Several years ago I was working as a grocery store clerk for $13 an hour. By budgeting and couponing I was able to put aside $80 out of each paycheck into savings. Within a year or two we had a tidy sum of a few thousand dollars in savings, which gave us a sense of security and pride. That security unraveled after unexpected dental surgery, a major car repair, and a trip to the emergency room wiped out our savings. Since then we’ve struggled to rebuild.
According to a recent report from the Corporation for Enterprise Development residents of only four states were worse at saving money than North Carolinian’s. Fewer than half of us are putting away money for the future in the form of emergency funds, savings accounts, or investments.
I can’t say I’m surprised. My middle-income, two-earner family manages to pay the bills each month, but planning for the future seems like something richer people do. And when I checked in with my friends, many of them agreed. “I basically rely on my income for all my expenses,” said my friend Ali*, who is single and in her early 30s. She said she doesn’t have much savings, and a huge unforeseen expense like a medical emergency would leave her using credit or seeking help from her parents.
Experts say Ali isn’t unusual. According to the U.S. Department of Labor, women are not putting aside savings at a rate that could sustain them through a small emergency, let alone retirement. Although they make up 46% of the workforce, women are much more likely to hold part-time or low-wage jobs. And with the wage gap, the 23 cents less women make on every dollar that a man earns means far less money to put away for a rainy day.
More than 30% of middle-income families—those who earn $79,000 a year or less– have less than three months of savings. North Carolina’s poorest—those with less than $23,000 in annual income for a family of four—barely manage to save at all. The CED’s report says that 9% don’t have a bank account and another 21% use sub-optimal banking methods like check cashing services and money orders.
This means the unexpected expenses that killed my family’s meager savings could have completely dismantled the finances of a good number of my neighbors. The average amount of credit card debt for a North Carolinian is more than $10,000, and with 2/3 of bankruptcies caused by medical debt, it stands to reason that a lot of those credit cards are bearing the weight of medical charges.
There are groups working to help women bolster their savings, but many say they have a long way to go. The CED says one of the biggest factors that determines whether a woman is successful at savings is whether she has been taught how to bank and save. The first source for that information is parents, and of the friends who answered my nosy questions about their finances, the ones who were successful were also those whose parents prioritized financial education.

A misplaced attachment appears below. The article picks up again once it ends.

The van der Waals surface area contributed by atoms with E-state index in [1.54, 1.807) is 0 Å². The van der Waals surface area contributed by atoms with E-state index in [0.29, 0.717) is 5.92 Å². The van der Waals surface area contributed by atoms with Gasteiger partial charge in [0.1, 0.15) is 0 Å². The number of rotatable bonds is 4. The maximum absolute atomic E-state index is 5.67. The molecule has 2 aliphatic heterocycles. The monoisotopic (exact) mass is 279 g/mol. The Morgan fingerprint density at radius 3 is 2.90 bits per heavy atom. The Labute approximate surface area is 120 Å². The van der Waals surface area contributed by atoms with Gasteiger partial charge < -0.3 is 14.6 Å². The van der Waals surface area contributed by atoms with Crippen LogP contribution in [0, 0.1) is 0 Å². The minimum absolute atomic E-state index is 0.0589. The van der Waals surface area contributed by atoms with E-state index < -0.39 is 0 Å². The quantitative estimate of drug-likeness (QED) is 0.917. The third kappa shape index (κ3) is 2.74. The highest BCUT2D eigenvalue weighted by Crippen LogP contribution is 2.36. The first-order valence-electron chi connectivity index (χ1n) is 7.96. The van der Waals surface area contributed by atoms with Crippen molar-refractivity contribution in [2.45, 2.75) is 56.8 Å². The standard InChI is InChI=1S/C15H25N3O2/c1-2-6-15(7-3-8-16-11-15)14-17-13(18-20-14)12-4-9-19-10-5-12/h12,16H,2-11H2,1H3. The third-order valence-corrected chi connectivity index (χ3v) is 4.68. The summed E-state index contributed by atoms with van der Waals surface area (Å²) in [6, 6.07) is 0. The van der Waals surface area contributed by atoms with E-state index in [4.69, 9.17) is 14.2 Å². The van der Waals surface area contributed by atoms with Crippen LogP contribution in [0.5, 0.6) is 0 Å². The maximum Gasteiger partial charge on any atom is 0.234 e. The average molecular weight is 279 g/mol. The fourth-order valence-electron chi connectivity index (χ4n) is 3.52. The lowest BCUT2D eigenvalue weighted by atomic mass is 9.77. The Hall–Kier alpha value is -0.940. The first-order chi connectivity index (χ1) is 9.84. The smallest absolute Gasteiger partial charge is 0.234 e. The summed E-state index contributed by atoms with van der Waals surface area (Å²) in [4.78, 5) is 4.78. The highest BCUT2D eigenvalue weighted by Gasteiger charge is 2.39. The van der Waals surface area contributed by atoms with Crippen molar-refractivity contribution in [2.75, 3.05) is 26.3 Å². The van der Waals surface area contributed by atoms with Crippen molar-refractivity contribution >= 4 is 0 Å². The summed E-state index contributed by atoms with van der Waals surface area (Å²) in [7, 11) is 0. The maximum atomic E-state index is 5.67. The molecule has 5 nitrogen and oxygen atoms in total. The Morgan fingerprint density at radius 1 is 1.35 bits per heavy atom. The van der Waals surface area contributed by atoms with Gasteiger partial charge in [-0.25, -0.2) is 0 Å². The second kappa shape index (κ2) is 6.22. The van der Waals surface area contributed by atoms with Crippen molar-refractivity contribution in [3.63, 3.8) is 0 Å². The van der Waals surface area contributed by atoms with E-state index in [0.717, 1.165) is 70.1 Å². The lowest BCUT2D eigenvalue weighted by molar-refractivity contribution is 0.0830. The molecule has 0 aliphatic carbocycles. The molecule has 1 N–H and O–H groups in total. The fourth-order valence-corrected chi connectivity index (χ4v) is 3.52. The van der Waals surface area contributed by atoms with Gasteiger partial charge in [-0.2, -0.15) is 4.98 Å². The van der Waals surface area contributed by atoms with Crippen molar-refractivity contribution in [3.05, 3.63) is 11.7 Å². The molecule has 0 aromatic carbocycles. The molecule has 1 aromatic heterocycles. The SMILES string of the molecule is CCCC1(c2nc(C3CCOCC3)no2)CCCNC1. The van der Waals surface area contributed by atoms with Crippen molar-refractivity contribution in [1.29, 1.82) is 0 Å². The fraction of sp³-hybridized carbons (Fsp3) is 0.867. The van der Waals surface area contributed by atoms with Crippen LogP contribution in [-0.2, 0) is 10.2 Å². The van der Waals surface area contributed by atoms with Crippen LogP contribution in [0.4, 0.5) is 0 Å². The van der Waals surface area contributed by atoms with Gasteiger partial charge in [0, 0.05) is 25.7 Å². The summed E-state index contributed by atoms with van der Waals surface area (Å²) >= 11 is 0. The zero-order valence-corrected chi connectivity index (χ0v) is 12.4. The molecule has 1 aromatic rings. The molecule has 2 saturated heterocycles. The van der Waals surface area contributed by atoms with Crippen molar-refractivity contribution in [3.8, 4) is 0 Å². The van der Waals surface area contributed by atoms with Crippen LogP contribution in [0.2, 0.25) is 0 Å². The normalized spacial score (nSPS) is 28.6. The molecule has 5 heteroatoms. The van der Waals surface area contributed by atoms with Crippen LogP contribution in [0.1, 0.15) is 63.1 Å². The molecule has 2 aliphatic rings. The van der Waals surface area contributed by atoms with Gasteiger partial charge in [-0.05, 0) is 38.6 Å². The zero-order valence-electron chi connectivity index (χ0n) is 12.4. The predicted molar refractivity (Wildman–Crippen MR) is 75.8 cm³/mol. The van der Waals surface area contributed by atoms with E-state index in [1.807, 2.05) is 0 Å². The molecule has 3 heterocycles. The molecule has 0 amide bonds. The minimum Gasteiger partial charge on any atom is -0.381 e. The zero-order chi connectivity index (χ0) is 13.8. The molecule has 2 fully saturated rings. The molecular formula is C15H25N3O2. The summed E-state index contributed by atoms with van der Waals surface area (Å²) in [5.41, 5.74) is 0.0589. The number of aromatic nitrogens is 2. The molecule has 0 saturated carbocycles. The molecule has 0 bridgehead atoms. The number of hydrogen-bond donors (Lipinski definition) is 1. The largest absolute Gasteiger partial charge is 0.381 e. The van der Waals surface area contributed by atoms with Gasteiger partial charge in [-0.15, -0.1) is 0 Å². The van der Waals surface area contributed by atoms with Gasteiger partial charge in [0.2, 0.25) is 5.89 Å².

“I don’t recall any discussion about savings over the long haul. In fact, I definitely recall my mother complaining about her sister (my aunt) being too much of a penny pincher,” said Kristy, who, despite a comfortable salary struggles to maintain an emergency savings account. She has been able to put aside money for her kids’ educations and retirement, but says when she balances dining out against tucking away funds for unforeseen expenses, she chooses the convenience of a restaurant every time.
One of the few people I know who has the suggested three months’ salary socked away, Erin, said she learned good financial management habits at home. “Both [my husband] and I were taught by our parents that money should be spent wisely, saved whenever possible, and donated to organizations that support the less fortunate,” Erin said.
Both Erin and Kristy come from middle-income families. Those who grew up in poverty—especially those who weren’t given a chance to learn about saving money—do not have high chances of financial stability and saving. For many women, things like losing working time due to having a baby or raising a child, or coping with the fallout of domestic violence, can undermine any attempts at investment in the future.
The National Coalition Against Domestic Violence works to educate women about money and savings by teaching budgeting and other financial literacy topics. They say victims of domestic violence often have to rebuild from nothing, as their spouses have denied them funds or the ability to work outside the home. They publish a free workbook, Hope & Power, that helps guide women to financial independence.
Most experts agree the first step to saving is to start small. In the last few months I have set up an automatic transfer in my bank account that moves $80 from checking to savings twice a month. Right now I have $600 or so in there, but it really came in handy a few weeks ago when I misjudged my budget and over-drafted my checking account.
Instead of paying $70-plus dollars in penalties, the savings cushion meant I was only responsible for a 50-cent charge for the bank moving money to cover the expense. It’s these types of small steps that help move women from a seemingly inescapable financial hole to the ability to look forward.
Do you have three months’ savings stashed away for emergencies? How did you do it? How do you talk to your kids or friends about setting financial goals? Let us know by sharing your strategies in our comments section.
*The women in this story asked that we use their first names only for privacy when speaking about financial matters.